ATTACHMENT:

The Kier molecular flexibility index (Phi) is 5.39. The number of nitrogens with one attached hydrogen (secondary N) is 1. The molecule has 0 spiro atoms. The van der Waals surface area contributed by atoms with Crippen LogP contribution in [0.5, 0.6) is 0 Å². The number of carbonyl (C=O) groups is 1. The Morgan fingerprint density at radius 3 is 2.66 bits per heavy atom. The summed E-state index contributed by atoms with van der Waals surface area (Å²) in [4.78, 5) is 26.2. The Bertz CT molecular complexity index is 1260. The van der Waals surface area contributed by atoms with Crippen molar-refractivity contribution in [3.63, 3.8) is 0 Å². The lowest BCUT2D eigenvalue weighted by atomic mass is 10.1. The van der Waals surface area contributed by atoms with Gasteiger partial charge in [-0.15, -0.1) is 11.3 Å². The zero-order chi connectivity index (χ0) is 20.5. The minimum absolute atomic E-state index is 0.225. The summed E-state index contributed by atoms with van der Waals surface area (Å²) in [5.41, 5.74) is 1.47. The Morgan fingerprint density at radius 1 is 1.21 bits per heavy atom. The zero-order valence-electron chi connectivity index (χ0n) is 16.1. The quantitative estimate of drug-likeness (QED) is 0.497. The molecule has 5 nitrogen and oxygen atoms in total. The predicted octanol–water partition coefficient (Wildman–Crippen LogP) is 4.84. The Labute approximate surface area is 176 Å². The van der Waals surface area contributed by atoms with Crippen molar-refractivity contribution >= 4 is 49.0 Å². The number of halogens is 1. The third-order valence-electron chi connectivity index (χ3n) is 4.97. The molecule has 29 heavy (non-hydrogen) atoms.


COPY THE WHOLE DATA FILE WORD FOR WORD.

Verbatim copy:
The Kier molecular flexibility index (Phi) is 5.39. The number of nitrogens with one attached hydrogen (secondary N) is 1. The molecule has 0 spiro atoms. The van der Waals surface area contributed by atoms with Crippen LogP contribution in [0.5, 0.6) is 0 Å². The number of carbonyl (C=O) groups is 1. The Morgan fingerprint density at radius 3 is 2.66 bits per heavy atom. The summed E-state index contributed by atoms with van der Waals surface area (Å²) in [4.78, 5) is 26.2. The Bertz CT molecular complexity index is 1260. The van der Waals surface area contributed by atoms with Crippen molar-refractivity contribution in [3.63, 3.8) is 0 Å². The lowest BCUT2D eigenvalue weighted by atomic mass is 10.1. The van der Waals surface area contributed by atoms with Gasteiger partial charge in [-0.15, -0.1) is 11.3 Å². The zero-order chi connectivity index (χ0) is 20.5. The minimum absolute atomic E-state index is 0.225. The summed E-state index contributed by atoms with van der Waals surface area (Å²) in [5.41, 5.74) is 1.47. The Morgan fingerprint density at radius 1 is 1.21 bits per heavy atom. The zero-order valence-electron chi connectivity index (χ0n) is 16.1. The quantitative estimate of drug-likeness (QED) is 0.497. The molecule has 5 nitrogen and oxygen atoms in total. The predicted octanol–water partition coefficient (Wildman–Crippen LogP) is 4.84. The Labute approximate surface area is 176 Å². The van der Waals surface area contributed by atoms with Crippen molar-refractivity contribution >= 4 is 49.0 Å². The number of halogens is 1. The third-order valence-electron chi connectivity index (χ3n) is 4.97. The molecule has 29 heavy (non-hydrogen) atoms.